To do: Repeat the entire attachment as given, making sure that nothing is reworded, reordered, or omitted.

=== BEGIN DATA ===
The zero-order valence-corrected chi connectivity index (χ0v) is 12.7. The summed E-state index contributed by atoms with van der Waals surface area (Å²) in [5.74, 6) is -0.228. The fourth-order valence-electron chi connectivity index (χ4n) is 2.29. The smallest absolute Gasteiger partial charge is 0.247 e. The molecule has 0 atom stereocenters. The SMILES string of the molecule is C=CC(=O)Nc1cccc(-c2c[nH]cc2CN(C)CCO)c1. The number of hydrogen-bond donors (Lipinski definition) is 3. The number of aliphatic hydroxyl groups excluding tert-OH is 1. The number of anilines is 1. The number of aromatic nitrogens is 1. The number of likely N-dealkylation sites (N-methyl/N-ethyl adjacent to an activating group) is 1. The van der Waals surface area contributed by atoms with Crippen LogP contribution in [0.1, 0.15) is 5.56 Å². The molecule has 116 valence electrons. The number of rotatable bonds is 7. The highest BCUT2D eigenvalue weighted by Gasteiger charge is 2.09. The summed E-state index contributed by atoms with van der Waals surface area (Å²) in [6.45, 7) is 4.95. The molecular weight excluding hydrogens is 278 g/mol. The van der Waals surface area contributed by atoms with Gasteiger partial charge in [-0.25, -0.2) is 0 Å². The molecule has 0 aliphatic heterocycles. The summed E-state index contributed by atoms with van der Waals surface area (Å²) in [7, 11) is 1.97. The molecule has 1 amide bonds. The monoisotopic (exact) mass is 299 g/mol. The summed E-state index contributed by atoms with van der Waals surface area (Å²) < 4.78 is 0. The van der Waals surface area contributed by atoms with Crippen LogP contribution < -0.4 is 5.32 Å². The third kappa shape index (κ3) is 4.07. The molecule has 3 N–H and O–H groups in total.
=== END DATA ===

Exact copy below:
The zero-order valence-corrected chi connectivity index (χ0v) is 12.7. The summed E-state index contributed by atoms with van der Waals surface area (Å²) in [5.74, 6) is -0.228. The fourth-order valence-electron chi connectivity index (χ4n) is 2.29. The smallest absolute Gasteiger partial charge is 0.247 e. The molecule has 0 atom stereocenters. The SMILES string of the molecule is C=CC(=O)Nc1cccc(-c2c[nH]cc2CN(C)CCO)c1. The number of hydrogen-bond donors (Lipinski definition) is 3. The number of aliphatic hydroxyl groups excluding tert-OH is 1. The number of anilines is 1. The number of aromatic nitrogens is 1. The number of likely N-dealkylation sites (N-methyl/N-ethyl adjacent to an activating group) is 1. The van der Waals surface area contributed by atoms with Crippen LogP contribution in [0.1, 0.15) is 5.56 Å². The molecule has 116 valence electrons. The number of rotatable bonds is 7. The highest BCUT2D eigenvalue weighted by Gasteiger charge is 2.09. The summed E-state index contributed by atoms with van der Waals surface area (Å²) in [6.45, 7) is 4.95. The molecular weight excluding hydrogens is 278 g/mol. The van der Waals surface area contributed by atoms with Gasteiger partial charge in [-0.25, -0.2) is 0 Å². The molecule has 0 aliphatic heterocycles. The summed E-state index contributed by atoms with van der Waals surface area (Å²) in [7, 11) is 1.97. The molecule has 1 amide bonds. The monoisotopic (exact) mass is 299 g/mol. The summed E-state index contributed by atoms with van der Waals surface area (Å²) < 4.78 is 0. The van der Waals surface area contributed by atoms with Crippen LogP contribution < -0.4 is 5.32 Å². The third kappa shape index (κ3) is 4.07. The molecule has 3 N–H and O–H groups in total.